I sound that way only if you are incapable of thinking beyond on/off, black/white, yes/no, good/evil dichotomies . . .

I said quite clearly that Hussain needed to go . . .I even bolded it because I knew that some, who are either too lazy to read the whole thing or are incapable of believing the world has more shades than two, wouldn't SEE IT otherwise!

My post is about the fact that the Institutions which we have and cherish came about through a long painful history: they only arrived after years of struggle
-(and, dare I say, the humane aspects of which struggle nearly always were motivated by classically 'Liberal' ideas)-
and years of the ever increasing intertwining of institutions: health and safety standards, EPA, police oversite commitees, Rights laws and organizations, anti-descrimination, universal primary education etc etc etc (we still seem incapable of taking some final steps that many civilized countries seem easily to do =universal health care etc)

My post also states that should a country go from Tyrany to "freedom" loving democracy in one fell swoop, without going through the long history of development, it would probably need to have a long-term form of transitional infrastructure akin to socialism (hence China's semi-success transition and Russia's painful quagmire --and also, why the WTO method of universally prying open undeveloped local economies and forcing them into radical Laissez-faire is innapropriate for specific circumstance)

Bush and gang chose Iraq for their great Democracy experiment (Pax Americana) because they saw that it had the institutions in place that might transition well into a secular democracy . . . granted these institutions were the product of a Tyranical form of socialism they existed nonetheless.

What they did wrong was they didn't see that the war would destroy those institutions and also unleash the dormant tribal and religious affiliations beneath the Hussain boot . . . they just didn't look at the reality of the area because they had a 'Vision' to pursue instead!!

It would take a miracle for Iraq to come anywhere near the social stability and benefit that it had under Hussain OUTSIDE of the lack of freedom and brutal oppression . . . it will most likely be replaced with a lack of freedom (due to innumerable things, including severe economic disparities) and brutal oppression of a different sort.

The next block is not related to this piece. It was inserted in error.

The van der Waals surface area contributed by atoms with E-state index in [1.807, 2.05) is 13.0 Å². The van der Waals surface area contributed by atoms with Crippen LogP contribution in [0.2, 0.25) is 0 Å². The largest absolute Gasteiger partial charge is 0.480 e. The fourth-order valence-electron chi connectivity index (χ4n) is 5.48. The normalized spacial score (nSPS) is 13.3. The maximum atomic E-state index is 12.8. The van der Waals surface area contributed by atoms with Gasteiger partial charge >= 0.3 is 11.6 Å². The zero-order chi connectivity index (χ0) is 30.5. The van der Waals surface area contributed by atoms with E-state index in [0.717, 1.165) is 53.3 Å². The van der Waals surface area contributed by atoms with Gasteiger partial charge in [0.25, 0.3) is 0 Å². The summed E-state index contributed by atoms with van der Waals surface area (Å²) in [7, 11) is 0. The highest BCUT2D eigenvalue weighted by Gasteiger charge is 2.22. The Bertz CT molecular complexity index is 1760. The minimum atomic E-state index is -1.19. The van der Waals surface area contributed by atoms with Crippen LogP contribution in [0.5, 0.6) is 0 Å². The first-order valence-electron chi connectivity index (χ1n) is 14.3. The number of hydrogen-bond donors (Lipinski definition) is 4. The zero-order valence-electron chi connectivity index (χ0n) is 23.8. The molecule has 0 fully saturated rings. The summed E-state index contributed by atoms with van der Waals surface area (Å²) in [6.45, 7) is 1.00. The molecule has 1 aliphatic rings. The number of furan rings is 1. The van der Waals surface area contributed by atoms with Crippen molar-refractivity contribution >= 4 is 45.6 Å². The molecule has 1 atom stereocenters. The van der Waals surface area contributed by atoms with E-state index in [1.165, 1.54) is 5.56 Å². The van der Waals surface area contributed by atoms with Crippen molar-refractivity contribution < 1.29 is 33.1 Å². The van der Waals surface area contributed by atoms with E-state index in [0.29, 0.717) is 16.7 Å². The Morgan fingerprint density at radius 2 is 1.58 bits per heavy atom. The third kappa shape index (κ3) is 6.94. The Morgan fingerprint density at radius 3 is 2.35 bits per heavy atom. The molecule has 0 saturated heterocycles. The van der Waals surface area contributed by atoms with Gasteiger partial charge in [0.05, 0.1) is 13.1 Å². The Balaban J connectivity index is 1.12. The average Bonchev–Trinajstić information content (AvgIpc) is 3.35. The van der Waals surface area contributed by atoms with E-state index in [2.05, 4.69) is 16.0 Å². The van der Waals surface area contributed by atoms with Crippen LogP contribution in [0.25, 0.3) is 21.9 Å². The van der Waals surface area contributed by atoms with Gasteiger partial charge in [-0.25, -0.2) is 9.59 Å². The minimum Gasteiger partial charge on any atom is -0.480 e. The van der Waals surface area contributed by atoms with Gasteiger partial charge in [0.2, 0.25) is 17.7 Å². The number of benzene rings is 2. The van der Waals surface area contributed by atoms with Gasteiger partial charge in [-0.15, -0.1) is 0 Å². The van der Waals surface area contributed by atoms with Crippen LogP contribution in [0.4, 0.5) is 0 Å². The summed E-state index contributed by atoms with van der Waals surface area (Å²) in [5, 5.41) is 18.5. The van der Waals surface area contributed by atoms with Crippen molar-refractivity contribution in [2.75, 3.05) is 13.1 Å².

but still Hussain had to go . . . we should have thought about better means to get him out and get the transition going . . . we would have saved lives and not alienated America for the future.
"They never stop thinking about new ways to harm our country and our people, and neither do we."
--George W Bush

"Narrative is what starts to happen after eight minutes
--Franklin Miller.

"Nothing...

"They never stop thinking about new ways to harm our country and our people, and neither do we."
--George W Bush

"Narrative is what starts to happen after eight minutes
--Franklin Miller.

"Nothing...

post #177 of 319
Quote:
Originally posted by pfflam
I sound that way only if you are incapable of thinking beyond on/off, black/white, yes/no, good/evil dichotomies . . .

I said quite clearly that Hussain needed to go . . .I even bolded it because I knew that some, who are either too lazy to read the whole thing or are incapable of believing the world has more shades than two, wouldn't SEE IT otherwise!

My post is about the fact that the Institutions which we have and cherish came about through a long painful history: they only arrived after years of struggle
-(and, dare I say, the humane aspects of which struggle nearly always were motivated by classically 'Liberal' ideas)-
and years of the ever increasing intertwining of institutions: health and safety standards, EPA, police oversite commitees, Rights laws and organizations, anti-descrimination, universal primary education etc etc etc (we still seem incapable of taking some final steps that many civilized countries seem easily to do =universal health care etc)

My post also states that should a country go from Tyrany to "freedom" loving democracy in one fell swoop, without going through the long history of development, it would probably need to have a long-term form of transitional infrastructure akin to socialism (hence China's semi-success transition and Russia's painful quagmire --and also, why the WTO method of universally prying open undeveloped local economies and forcing them into radical Laissez-faire is innapropriate for specific circumstance)

Bush and gang chose Iraq for their great Democracy experiment (Pax Americana) because they saw that it had the institutions in place that might transition well into a secular democracy . . . granted these institutions were the product of a Tyranical form of socialism they existed nonetheless.

What they did wrong was they didn't see that the war would destroy those institutions and also unleash the dormant tribal and religious affiliations beneath the Hussain boot . . . they just didn't look at the reality of the area because they had a 'Vision' to pursue instead!!

It would take a miracle for Iraq to come anywhere near the social stability and benefit that it had under Hussain OUTSIDE of the lack of freedom and brutal oppression . . . it will most likely be replaced with a lack of freedom (due to innumerable things, including severe economic disparities) and brutal oppression of a different sort.